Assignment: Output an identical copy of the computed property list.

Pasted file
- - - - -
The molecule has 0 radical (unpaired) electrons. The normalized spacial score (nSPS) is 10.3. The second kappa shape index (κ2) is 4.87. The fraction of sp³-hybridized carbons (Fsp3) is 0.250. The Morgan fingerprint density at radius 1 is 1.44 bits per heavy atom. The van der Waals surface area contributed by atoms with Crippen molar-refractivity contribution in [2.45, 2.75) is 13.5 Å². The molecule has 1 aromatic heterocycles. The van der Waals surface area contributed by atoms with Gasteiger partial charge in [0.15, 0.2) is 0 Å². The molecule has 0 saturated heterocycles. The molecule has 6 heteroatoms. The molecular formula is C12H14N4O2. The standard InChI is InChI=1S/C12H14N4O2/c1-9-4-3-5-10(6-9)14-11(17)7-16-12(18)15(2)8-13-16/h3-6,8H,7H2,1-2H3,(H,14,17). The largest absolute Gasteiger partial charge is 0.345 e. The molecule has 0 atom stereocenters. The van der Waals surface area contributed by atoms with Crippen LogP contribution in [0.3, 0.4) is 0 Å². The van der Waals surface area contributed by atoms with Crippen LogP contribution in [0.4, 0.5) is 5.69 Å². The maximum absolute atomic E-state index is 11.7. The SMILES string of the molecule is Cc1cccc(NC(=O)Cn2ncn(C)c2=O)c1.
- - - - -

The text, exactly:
The molecule has 0 radical (unpaired) electrons. The normalized spacial score (nSPS) is 10.3. The second kappa shape index (κ2) is 4.87. The fraction of sp³-hybridized carbons (Fsp3) is 0.250. The Morgan fingerprint density at radius 1 is 1.44 bits per heavy atom. The van der Waals surface area contributed by atoms with Crippen molar-refractivity contribution in [2.45, 2.75) is 13.5 Å². The molecule has 1 aromatic heterocycles. The van der Waals surface area contributed by atoms with Gasteiger partial charge in [0.15, 0.2) is 0 Å². The molecule has 0 saturated heterocycles. The molecule has 6 heteroatoms. The molecular formula is C12H14N4O2. The standard InChI is InChI=1S/C12H14N4O2/c1-9-4-3-5-10(6-9)14-11(17)7-16-12(18)15(2)8-13-16/h3-6,8H,7H2,1-2H3,(H,14,17). The largest absolute Gasteiger partial charge is 0.345 e. The molecule has 0 atom stereocenters. The van der Waals surface area contributed by atoms with Crippen LogP contribution in [0.3, 0.4) is 0 Å². The van der Waals surface area contributed by atoms with Crippen LogP contribution in [0.4, 0.5) is 5.69 Å². The maximum absolute atomic E-state index is 11.7. The SMILES string of the molecule is Cc1cccc(NC(=O)Cn2ncn(C)c2=O)c1.